Pubdate: Sun, 3 Aug 2008
Source: New York Times Magazine (NY)
Page: 9
Copyright: 2008 The New York Times Company
Note: The New York Times Magazine is a section of the Sunday edition 
of the New York Times
Author: John Walters


Daniel Kurtz-Phelan states in his article (July 13) that there "has
been no significant decrease in drug flows out of Colombia or in the
availability of cocaine or heroin in the United States."

Law-enforcement officials in 38 U.S. cities, however, have reported
decreased availability of cocaine since January 2007. This coincides
with a 30 percent jump in the price per gram of cocaine on American
streets over the past year.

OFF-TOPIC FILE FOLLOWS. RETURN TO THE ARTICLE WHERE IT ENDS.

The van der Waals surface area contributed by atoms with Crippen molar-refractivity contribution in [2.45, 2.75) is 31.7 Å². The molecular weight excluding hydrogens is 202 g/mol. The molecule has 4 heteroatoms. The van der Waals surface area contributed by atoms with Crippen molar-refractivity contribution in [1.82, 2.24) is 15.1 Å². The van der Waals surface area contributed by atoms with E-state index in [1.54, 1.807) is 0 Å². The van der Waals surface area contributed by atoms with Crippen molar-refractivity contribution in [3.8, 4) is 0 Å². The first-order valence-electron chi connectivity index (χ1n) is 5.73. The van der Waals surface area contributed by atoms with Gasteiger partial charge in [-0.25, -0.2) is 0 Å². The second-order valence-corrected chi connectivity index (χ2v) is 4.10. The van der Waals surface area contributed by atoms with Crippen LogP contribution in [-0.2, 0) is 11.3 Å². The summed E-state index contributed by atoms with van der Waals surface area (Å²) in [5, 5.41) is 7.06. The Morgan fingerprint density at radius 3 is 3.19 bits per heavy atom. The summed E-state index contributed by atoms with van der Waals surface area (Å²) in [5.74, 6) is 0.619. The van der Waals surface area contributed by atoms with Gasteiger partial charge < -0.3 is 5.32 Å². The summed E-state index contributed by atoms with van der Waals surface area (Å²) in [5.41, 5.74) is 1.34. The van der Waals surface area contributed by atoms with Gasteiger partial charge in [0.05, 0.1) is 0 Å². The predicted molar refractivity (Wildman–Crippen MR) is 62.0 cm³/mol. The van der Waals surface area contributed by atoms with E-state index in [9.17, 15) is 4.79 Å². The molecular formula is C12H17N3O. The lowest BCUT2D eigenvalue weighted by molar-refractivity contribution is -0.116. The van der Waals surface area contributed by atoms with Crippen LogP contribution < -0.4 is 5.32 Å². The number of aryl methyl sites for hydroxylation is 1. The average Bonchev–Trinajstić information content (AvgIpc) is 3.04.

Even The Times covered the significance of this rise in price and its
effect on availability in an article published in October 2007
("Citing Price Rise, U.S. and Mexico See Antidrug Progress"). Since
then, positive drug-test rates for cocaine among our work force have
been in a free fall, reaching their lowest levels in 10 years. We've
also seen even more dramatic declines in the effective availability of
heroin, particularly east of the Mississippi, where the bulk of
Colombian heroin is sold, because huge drops in potential production
of heroin in Colombia have led to decreased purity and increased price
of the drug here.

To suggest that decimating Colombia's leading cocaine-producing
organization, the FARC, record seizures of drugs in transit and
relentless coca-crop eradication are not making a difference is a
disservice to the thousands of American and Colombian public officials
who are saving lives in both of our nations by successfully disrupting
the illegal market for drugs.

John Walters


National Drug Control Policy

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